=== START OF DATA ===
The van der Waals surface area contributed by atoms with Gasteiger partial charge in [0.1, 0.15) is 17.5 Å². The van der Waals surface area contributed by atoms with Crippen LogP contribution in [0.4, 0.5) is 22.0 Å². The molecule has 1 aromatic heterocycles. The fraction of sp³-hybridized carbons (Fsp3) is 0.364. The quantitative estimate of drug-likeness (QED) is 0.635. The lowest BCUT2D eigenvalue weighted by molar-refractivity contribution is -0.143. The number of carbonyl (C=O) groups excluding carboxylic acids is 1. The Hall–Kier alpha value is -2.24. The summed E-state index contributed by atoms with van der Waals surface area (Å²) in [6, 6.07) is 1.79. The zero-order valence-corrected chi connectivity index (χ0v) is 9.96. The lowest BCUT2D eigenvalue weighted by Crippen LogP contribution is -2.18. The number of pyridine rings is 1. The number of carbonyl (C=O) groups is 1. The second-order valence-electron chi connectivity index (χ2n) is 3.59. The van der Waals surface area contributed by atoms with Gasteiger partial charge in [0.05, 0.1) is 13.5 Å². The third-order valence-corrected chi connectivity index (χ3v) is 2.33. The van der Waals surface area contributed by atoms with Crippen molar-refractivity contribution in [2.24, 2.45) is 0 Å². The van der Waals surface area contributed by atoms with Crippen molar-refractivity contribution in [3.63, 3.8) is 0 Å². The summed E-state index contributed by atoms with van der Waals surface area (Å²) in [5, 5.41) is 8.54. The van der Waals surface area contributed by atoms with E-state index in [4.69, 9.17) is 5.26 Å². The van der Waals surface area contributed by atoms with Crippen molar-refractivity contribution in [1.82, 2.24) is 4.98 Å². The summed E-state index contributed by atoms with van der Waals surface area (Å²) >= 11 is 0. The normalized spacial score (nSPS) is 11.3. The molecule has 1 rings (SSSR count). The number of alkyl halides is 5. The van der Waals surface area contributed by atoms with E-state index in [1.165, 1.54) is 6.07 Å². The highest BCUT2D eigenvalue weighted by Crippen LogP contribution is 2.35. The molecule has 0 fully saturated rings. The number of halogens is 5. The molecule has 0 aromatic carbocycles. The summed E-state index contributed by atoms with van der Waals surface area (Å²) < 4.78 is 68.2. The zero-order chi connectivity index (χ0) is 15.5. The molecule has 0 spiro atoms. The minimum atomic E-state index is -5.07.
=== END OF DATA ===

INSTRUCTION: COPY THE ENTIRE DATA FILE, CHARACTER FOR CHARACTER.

The van der Waals surface area contributed by atoms with Gasteiger partial charge in [0.1, 0.15) is 17.5 Å². The van der Waals surface area contributed by atoms with Crippen LogP contribution in [0.4, 0.5) is 22.0 Å². The molecule has 1 aromatic heterocycles. The fraction of sp³-hybridized carbons (Fsp3) is 0.364. The quantitative estimate of drug-likeness (QED) is 0.635. The lowest BCUT2D eigenvalue weighted by molar-refractivity contribution is -0.143. The number of carbonyl (C=O) groups excluding carboxylic acids is 1. The Hall–Kier alpha value is -2.24. The summed E-state index contributed by atoms with van der Waals surface area (Å²) in [6, 6.07) is 1.79. The zero-order valence-corrected chi connectivity index (χ0v) is 9.96. The lowest BCUT2D eigenvalue weighted by Crippen LogP contribution is -2.18. The number of pyridine rings is 1. The number of carbonyl (C=O) groups is 1. The second-order valence-electron chi connectivity index (χ2n) is 3.59. The van der Waals surface area contributed by atoms with Gasteiger partial charge in [0.05, 0.1) is 13.5 Å². The third-order valence-corrected chi connectivity index (χ3v) is 2.33. The van der Waals surface area contributed by atoms with Crippen molar-refractivity contribution in [2.24, 2.45) is 0 Å². The van der Waals surface area contributed by atoms with Crippen molar-refractivity contribution in [3.63, 3.8) is 0 Å². The summed E-state index contributed by atoms with van der Waals surface area (Å²) in [5, 5.41) is 8.54. The van der Waals surface area contributed by atoms with E-state index in [4.69, 9.17) is 5.26 Å². The van der Waals surface area contributed by atoms with Crippen molar-refractivity contribution in [1.82, 2.24) is 4.98 Å². The summed E-state index contributed by atoms with van der Waals surface area (Å²) >= 11 is 0. The normalized spacial score (nSPS) is 11.3. The molecule has 1 rings (SSSR count). The number of alkyl halides is 5. The van der Waals surface area contributed by atoms with E-state index in [1.165, 1.54) is 6.07 Å². The highest BCUT2D eigenvalue weighted by Crippen LogP contribution is 2.35. The molecule has 0 fully saturated rings. The number of halogens is 5. The molecule has 0 aromatic carbocycles. The summed E-state index contributed by atoms with van der Waals surface area (Å²) < 4.78 is 68.2. The zero-order chi connectivity index (χ0) is 15.5. The molecule has 0 spiro atoms. The minimum atomic E-state index is -5.07.